The other factors were the financial liquidity of indebted countries, the prevalence of stable and adequately remunerative prices for commodities, and increased access to international markets.

Any set of guidelines on east/west and east/south trade and economic relations, the group said, should aim at expanding such trade and economic cooperation, giving due consideration to the problems and development interests of the third world countries, and the specific needs of the least developed among them.

The wide-ranging discussion of the experts threw up a number of suggestions and proposals for expansion of east/south and east/west trade and economic cooperation.

Among these, the need for observance by all states of basic principles and rules of the international trading system and reduction and progressive elimination of obstacles to trade were stressed.

The content of intergovernmental trade agreements, it was suggested, should be enriched, and the practice of long-term intergovernmental agreements on trade, economic and technical cooperation and cooperation in science and technology, should be extended.

There should also be expansion of cooperation at enterprise and quasi-governmental levels.

The experts group also underscored the importance of improving the structure of the commodity composition of international trade, and in particular increasing the share of manufactures and semi-manufactures in the exports of the third world countries to the socialist world.

Future economic developments in the socialist countries, it was stated, would lead to increased specialisation and increased imports of manufactures and semi-manufactures from the third world.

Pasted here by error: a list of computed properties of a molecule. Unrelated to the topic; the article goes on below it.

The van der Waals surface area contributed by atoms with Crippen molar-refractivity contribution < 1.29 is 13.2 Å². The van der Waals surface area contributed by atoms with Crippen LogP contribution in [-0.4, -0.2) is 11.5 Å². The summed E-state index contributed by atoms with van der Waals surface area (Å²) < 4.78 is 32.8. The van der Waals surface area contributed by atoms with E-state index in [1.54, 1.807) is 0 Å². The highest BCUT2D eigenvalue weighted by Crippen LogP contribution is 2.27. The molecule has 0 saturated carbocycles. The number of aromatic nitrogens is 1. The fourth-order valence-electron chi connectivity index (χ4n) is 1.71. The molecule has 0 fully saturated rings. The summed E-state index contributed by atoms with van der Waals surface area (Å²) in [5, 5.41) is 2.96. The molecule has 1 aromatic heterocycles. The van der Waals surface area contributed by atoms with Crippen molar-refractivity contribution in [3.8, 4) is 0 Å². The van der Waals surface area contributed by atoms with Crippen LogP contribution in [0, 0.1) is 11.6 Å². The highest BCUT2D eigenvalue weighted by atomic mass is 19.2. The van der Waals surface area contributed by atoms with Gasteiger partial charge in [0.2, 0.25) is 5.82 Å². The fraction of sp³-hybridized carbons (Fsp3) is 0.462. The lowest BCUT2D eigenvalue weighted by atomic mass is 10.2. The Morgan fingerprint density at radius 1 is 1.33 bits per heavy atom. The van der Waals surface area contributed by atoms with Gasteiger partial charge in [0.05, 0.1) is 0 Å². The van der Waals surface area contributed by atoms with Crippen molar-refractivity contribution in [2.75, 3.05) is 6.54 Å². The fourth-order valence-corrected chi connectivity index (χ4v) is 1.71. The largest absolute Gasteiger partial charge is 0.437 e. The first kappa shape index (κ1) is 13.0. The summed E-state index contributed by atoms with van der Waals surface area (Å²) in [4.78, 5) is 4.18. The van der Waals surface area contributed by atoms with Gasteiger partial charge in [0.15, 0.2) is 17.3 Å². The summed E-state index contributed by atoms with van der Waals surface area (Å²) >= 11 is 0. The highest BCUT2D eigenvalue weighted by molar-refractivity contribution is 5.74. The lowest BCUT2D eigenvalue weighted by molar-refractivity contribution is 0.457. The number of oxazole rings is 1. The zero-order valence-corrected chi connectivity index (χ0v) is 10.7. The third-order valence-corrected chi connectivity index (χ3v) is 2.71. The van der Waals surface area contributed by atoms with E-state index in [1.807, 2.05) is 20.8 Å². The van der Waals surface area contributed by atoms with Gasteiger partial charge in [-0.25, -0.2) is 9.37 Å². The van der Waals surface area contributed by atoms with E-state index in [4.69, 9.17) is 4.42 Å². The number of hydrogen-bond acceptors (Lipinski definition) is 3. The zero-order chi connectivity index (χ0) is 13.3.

Other ideas put forward included: further improvement in the generalised system of preference schemes of the socialist countries, establishment of joint ventures, encouragement of expanded cooperation at enterprise level as well as tripartite cooperation, and further improvements in terms and conditions of lending to the third world as well as in conditions of economic assistance provided.

The expert groupís conclusions also called for an enhanced UNCTAD role in promoting such trade and economic relations. The secretariatís analytical reports, it was suggested, should be expanded to cover participation in services, joint venture, etc.

Lack of adequate knowledge and information in third world countries about the trading systems of the socialist world and the opportunities for trade was seen as one of the constraints affecting further expansion of east/south trade.

UNCTADís operational programme of technical assistance in this area, the report said, could play an effective part in upgrading third world capacity to participate more actively in east-south trade.

The current UNCTAD programme should not only be continued, but enlarged in scope and content and made more business Ė and result-oriented, the group recommended.

Since the programme has a direct bearing on increased east-south trade, the group suggested that the UN development programme should consider favourably allocation of adequate financial resources to UNCTAD for implementing the programme.